Interestingly, if a finger is amputated or the nerve to the finger is destroyed, the neurons that were allocated to that finger become reallocated to the adjacent fingers. For example, if the index finger is lost, the neurons shift to covering the thumb and middle finger. In contrast, if a musician decides to practice with one finger more than all the other fingers, the space allocated for that finger will increase at the expense of the other fingers.
The brain functions like a bookshelf with limited shelf space. If you need to add more pages to one of the books, then the increase needs to come at the expense of pages from other, nearby books on the shelf.
Behaviors or senses that are used more, receive a greater allocation of space in the brain. This explains why individuals who are blind or deaf seem to have heightened sensitivity in other areas.
Practice Makes Perfect
Neurons make an astonishing number of connections with other neurons. An adult brain has around 100 billion neurons, and just one of those neurons can make tens of thousands of connections.
Initially, neurons send out fibers to a wide target area. Those connections that are repeatedly used become stronger, while those that are unused can be lost in a process called pruning. Neurons are constantly competing with each other for targets. Over time, each neuron becomes responsible for an increasingly smaller area.
Both positive and negative changes can be reinforced. For example, excessive use of alcohol or drugs can lead to changes in neuronal connections. Indeed, drug addiction is likely to be related to changes in neural circuits caused by the drug use.
Since experience alters the brain in both positive and negative ways, it is all the more important to live a godly life. Perhaps this is one reason that the Apostle Paul admonished Christians how to think: “Finally, brothers, whatever is true, whatever is noble, whatever is right, whatever is pure, whatever is lovely, whatever is admirable—if anything is excellent or praiseworthy—think about such things” (Philippians 4:8).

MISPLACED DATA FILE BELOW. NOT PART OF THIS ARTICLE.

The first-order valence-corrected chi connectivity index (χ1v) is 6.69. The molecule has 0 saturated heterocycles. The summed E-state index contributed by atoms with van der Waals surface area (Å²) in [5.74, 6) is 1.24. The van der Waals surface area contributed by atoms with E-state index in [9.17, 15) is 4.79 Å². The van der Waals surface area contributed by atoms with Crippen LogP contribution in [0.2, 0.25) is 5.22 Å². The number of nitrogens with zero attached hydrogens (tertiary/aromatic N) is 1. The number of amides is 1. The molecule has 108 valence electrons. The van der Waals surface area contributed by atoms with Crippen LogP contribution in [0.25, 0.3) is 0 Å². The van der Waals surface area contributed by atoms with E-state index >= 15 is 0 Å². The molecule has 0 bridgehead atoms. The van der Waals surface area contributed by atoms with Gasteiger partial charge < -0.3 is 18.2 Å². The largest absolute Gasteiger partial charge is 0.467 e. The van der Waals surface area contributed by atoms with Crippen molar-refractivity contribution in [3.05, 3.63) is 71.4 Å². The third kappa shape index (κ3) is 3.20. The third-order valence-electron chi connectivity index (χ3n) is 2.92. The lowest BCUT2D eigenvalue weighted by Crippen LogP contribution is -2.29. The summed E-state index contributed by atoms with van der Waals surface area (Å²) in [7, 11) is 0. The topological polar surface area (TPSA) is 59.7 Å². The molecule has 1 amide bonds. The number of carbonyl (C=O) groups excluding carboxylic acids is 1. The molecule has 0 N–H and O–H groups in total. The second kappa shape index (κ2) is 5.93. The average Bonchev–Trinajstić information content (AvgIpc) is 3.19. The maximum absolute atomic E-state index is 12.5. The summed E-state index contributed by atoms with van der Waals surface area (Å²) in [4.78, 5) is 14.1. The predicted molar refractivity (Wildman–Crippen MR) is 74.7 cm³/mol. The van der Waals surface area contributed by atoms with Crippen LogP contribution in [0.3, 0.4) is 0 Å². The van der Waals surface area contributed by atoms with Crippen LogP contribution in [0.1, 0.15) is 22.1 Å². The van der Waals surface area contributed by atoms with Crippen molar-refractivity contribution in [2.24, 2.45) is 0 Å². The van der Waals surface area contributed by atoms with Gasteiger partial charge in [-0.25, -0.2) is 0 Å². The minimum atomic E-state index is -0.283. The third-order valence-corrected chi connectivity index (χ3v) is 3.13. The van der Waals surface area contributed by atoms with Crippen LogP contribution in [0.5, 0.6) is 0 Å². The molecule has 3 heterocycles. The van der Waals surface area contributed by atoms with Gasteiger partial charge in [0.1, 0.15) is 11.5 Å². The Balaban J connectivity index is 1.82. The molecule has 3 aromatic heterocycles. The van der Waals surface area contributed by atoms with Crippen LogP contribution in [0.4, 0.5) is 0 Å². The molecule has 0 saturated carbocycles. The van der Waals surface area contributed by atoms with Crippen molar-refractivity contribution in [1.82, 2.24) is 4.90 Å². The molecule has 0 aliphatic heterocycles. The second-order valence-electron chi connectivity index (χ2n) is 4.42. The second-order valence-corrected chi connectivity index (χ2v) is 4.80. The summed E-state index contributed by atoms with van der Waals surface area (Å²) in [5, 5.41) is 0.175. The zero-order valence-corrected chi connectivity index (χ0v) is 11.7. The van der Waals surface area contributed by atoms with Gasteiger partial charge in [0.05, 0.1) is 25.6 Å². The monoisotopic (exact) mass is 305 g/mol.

God’s Design of the Brain
The organization and layout of the nerve cells in the human brain is truly remarkable. The brain continues to change and adapt, as well as repair itself, throughout life. The brain follows an overall plan of development but then alters based on experience, stimulation, and the environment. Although I may be biased as a neuroscientist, I believe nothing provides greater testimony than the brain to how we are “fearfully and wonderfully made.”
Dr. David A. DeWitt holds a PhD in neuroscience from Case Western Reserve University. Currently a professor of biology and director of the Center for Creation Studies at Liberty University, his primary research efforts have focused on understanding the mechanisms causing cellular damage in Alzheimer’s disease.